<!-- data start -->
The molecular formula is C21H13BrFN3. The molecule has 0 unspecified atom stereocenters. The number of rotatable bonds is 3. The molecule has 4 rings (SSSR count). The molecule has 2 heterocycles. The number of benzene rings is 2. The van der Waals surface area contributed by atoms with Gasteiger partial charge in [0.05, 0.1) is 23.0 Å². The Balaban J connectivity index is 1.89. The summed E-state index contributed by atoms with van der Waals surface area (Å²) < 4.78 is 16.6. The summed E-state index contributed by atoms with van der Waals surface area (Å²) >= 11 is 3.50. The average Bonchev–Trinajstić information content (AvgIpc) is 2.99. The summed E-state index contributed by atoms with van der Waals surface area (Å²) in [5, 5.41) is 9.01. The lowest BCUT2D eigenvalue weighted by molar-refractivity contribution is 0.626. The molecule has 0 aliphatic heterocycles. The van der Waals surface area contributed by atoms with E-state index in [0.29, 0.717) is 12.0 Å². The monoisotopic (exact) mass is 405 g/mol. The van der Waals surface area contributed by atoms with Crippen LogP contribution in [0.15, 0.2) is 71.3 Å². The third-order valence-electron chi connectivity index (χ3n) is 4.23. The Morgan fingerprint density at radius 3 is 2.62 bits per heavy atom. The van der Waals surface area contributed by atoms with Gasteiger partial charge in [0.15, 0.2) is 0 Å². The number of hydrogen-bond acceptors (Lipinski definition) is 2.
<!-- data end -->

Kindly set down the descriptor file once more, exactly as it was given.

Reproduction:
The molecular formula is C21H13BrFN3. The molecule has 0 unspecified atom stereocenters. The number of rotatable bonds is 3. The molecule has 4 rings (SSSR count). The molecule has 2 heterocycles. The number of benzene rings is 2. The van der Waals surface area contributed by atoms with Gasteiger partial charge in [0.05, 0.1) is 23.0 Å². The Balaban J connectivity index is 1.89. The summed E-state index contributed by atoms with van der Waals surface area (Å²) < 4.78 is 16.6. The summed E-state index contributed by atoms with van der Waals surface area (Å²) >= 11 is 3.50. The average Bonchev–Trinajstić information content (AvgIpc) is 2.99. The summed E-state index contributed by atoms with van der Waals surface area (Å²) in [5, 5.41) is 9.01. The lowest BCUT2D eigenvalue weighted by molar-refractivity contribution is 0.626. The molecule has 0 aliphatic heterocycles. The van der Waals surface area contributed by atoms with E-state index in [0.29, 0.717) is 12.0 Å². The monoisotopic (exact) mass is 405 g/mol. The van der Waals surface area contributed by atoms with Crippen LogP contribution in [0.15, 0.2) is 71.3 Å². The third-order valence-electron chi connectivity index (χ3n) is 4.23. The Morgan fingerprint density at radius 3 is 2.62 bits per heavy atom. The van der Waals surface area contributed by atoms with Gasteiger partial charge in [0.15, 0.2) is 0 Å². The number of hydrogen-bond acceptors (Lipinski definition) is 2.